The Encoding/decoding Model
Since the early days of cultural studies-oriented interest in processes of audience meaning-making, the scholarly discussion about ‘readings’ has leaned on two sets of polar opposites that have been invoked to explain the differences between the meaning supposedly encoded into and now residing in the media text and the meanings actualized by audiences from that text.
One framework of explanation has attempted to position readings on an ideological scale from ‘dominant’ through ‘negotiated’, to ‘oppositional’, while another has relied on the semiotic notion of ‘polysemy’, frequently without identifying or even mentioning its logical ‘other’: the ‘monosemic’ reading. Often these two frameworks have been used within the same argument, with no attempt made to distinguish ‘polysemic’ from ‘oppositional’ readings: in the literature one often encounters formulations which imply that if a TV programme triggers a diversity of meanings in different audience groups, this programme can then be called ‘polysemic’, and the actualized meanings ‘oppositional’.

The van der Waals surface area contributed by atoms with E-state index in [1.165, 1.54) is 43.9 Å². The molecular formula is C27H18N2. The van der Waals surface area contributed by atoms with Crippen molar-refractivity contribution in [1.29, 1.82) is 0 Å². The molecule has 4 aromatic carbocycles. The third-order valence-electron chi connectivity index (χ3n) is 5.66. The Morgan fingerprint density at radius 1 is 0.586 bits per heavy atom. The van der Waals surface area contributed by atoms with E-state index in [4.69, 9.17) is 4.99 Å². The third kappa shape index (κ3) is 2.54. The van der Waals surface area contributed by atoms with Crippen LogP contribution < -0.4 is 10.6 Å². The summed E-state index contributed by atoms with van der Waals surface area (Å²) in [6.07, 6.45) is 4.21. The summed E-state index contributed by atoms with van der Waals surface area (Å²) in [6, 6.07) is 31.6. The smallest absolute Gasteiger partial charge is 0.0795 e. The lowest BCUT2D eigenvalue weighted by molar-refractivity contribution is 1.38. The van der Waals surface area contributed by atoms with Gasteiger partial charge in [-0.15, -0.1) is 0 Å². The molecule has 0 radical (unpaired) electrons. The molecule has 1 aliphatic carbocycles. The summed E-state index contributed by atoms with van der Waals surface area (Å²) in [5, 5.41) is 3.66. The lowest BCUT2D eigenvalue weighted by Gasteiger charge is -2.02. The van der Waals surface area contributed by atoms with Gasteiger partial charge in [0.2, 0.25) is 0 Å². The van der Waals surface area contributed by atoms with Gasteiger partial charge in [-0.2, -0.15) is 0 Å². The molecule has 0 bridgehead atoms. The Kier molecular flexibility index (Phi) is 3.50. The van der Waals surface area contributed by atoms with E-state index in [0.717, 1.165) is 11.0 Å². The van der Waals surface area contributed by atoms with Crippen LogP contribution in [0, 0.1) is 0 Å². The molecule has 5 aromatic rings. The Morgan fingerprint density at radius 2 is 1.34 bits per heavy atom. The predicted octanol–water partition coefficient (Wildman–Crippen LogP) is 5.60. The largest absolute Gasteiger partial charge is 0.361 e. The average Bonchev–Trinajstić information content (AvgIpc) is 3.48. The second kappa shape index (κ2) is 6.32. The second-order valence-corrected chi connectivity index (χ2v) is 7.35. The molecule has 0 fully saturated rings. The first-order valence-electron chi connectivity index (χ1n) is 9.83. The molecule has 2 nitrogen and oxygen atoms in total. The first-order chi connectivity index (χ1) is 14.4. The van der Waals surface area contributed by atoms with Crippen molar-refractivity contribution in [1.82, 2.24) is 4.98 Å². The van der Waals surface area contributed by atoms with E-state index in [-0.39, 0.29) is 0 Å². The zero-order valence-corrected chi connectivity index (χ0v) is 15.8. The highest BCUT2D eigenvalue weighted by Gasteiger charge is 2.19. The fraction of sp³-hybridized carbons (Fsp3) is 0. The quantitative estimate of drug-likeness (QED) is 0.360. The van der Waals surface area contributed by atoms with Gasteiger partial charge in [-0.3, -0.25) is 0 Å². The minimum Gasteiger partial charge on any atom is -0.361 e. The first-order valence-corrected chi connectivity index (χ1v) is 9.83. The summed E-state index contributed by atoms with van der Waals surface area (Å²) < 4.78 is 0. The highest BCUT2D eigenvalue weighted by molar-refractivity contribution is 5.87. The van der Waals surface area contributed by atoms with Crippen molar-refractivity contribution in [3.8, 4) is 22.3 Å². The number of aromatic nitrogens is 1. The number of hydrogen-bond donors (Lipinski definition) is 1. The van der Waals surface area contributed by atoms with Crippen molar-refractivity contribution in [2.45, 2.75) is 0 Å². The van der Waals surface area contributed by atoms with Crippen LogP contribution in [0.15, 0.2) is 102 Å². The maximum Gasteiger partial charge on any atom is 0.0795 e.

Read more about this topic: Audience Reception
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—Oscar Wilde (18541900)